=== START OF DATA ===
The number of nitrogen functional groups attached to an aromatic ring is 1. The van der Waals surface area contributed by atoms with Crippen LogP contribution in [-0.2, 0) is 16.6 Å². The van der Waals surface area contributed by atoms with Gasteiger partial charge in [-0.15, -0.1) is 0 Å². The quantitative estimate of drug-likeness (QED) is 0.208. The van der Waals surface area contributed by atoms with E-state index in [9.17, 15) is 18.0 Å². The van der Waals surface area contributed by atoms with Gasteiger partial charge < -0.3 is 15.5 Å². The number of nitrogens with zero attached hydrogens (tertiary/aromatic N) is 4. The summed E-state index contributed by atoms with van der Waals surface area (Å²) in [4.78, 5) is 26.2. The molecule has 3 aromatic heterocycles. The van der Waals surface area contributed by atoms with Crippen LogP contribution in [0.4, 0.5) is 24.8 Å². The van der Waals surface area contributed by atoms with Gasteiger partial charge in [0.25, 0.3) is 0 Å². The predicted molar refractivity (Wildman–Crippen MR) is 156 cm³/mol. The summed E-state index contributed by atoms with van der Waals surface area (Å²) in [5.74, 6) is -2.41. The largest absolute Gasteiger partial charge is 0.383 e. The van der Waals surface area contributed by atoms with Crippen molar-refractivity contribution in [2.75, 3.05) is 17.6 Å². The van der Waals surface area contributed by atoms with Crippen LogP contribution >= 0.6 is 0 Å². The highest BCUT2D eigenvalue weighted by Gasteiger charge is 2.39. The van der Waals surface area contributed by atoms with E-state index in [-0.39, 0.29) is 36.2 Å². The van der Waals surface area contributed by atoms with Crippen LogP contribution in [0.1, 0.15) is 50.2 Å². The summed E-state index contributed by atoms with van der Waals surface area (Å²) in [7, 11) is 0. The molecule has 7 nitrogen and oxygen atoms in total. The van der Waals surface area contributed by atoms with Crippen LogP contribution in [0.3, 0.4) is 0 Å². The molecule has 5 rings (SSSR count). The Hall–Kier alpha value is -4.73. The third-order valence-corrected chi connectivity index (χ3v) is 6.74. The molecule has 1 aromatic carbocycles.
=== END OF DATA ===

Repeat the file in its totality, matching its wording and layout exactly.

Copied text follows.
The number of nitrogen functional groups attached to an aromatic ring is 1. The van der Waals surface area contributed by atoms with Crippen LogP contribution in [-0.2, 0) is 16.6 Å². The van der Waals surface area contributed by atoms with Gasteiger partial charge in [-0.15, -0.1) is 0 Å². The quantitative estimate of drug-likeness (QED) is 0.208. The van der Waals surface area contributed by atoms with E-state index in [9.17, 15) is 18.0 Å². The van der Waals surface area contributed by atoms with Gasteiger partial charge < -0.3 is 15.5 Å². The number of nitrogens with zero attached hydrogens (tertiary/aromatic N) is 4. The summed E-state index contributed by atoms with van der Waals surface area (Å²) in [4.78, 5) is 26.2. The molecule has 3 aromatic heterocycles. The van der Waals surface area contributed by atoms with Crippen LogP contribution in [0.4, 0.5) is 24.8 Å². The van der Waals surface area contributed by atoms with Gasteiger partial charge in [0.25, 0.3) is 0 Å². The predicted molar refractivity (Wildman–Crippen MR) is 156 cm³/mol. The summed E-state index contributed by atoms with van der Waals surface area (Å²) in [5.74, 6) is -2.41. The largest absolute Gasteiger partial charge is 0.383 e. The van der Waals surface area contributed by atoms with Crippen molar-refractivity contribution in [2.75, 3.05) is 17.6 Å². The van der Waals surface area contributed by atoms with Crippen LogP contribution >= 0.6 is 0 Å². The highest BCUT2D eigenvalue weighted by Gasteiger charge is 2.39. The van der Waals surface area contributed by atoms with E-state index in [-0.39, 0.29) is 36.2 Å². The van der Waals surface area contributed by atoms with Crippen LogP contribution in [0.1, 0.15) is 50.2 Å². The summed E-state index contributed by atoms with van der Waals surface area (Å²) in [7, 11) is 0. The molecule has 7 nitrogen and oxygen atoms in total. The van der Waals surface area contributed by atoms with Crippen LogP contribution in [0.3, 0.4) is 0 Å². The molecule has 5 rings (SSSR count). The Hall–Kier alpha value is -4.73. The third-order valence-corrected chi connectivity index (χ3v) is 6.74. The molecule has 1 aromatic carbocycles.